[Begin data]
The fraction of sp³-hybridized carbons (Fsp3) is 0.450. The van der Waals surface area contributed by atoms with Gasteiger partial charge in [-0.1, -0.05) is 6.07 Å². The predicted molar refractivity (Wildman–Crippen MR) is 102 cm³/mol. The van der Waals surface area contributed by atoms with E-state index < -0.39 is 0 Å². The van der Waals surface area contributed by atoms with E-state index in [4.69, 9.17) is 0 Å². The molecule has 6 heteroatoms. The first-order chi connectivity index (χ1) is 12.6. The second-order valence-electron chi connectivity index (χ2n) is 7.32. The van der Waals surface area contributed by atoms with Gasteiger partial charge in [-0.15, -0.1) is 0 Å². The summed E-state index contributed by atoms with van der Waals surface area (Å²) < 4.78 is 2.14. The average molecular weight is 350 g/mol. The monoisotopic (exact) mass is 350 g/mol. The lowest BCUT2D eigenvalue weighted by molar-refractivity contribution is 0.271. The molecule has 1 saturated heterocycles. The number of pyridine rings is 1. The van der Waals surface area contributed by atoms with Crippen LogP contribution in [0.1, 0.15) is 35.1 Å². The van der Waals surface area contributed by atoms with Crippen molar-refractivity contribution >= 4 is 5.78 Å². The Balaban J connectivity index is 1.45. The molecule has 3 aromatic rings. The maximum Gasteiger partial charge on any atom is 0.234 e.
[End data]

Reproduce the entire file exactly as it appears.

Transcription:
The fraction of sp³-hybridized carbons (Fsp3) is 0.450. The van der Waals surface area contributed by atoms with Gasteiger partial charge in [-0.1, -0.05) is 6.07 Å². The predicted molar refractivity (Wildman–Crippen MR) is 102 cm³/mol. The van der Waals surface area contributed by atoms with E-state index < -0.39 is 0 Å². The van der Waals surface area contributed by atoms with E-state index in [4.69, 9.17) is 0 Å². The molecule has 6 heteroatoms. The first-order chi connectivity index (χ1) is 12.6. The second-order valence-electron chi connectivity index (χ2n) is 7.32. The van der Waals surface area contributed by atoms with Gasteiger partial charge in [-0.15, -0.1) is 0 Å². The summed E-state index contributed by atoms with van der Waals surface area (Å²) < 4.78 is 2.14. The average molecular weight is 350 g/mol. The monoisotopic (exact) mass is 350 g/mol. The lowest BCUT2D eigenvalue weighted by molar-refractivity contribution is 0.271. The molecule has 1 saturated heterocycles. The number of pyridine rings is 1. The van der Waals surface area contributed by atoms with Crippen LogP contribution in [0.1, 0.15) is 35.1 Å². The van der Waals surface area contributed by atoms with Crippen molar-refractivity contribution >= 4 is 5.78 Å². The Balaban J connectivity index is 1.45. The molecule has 3 aromatic rings. The maximum Gasteiger partial charge on any atom is 0.234 e.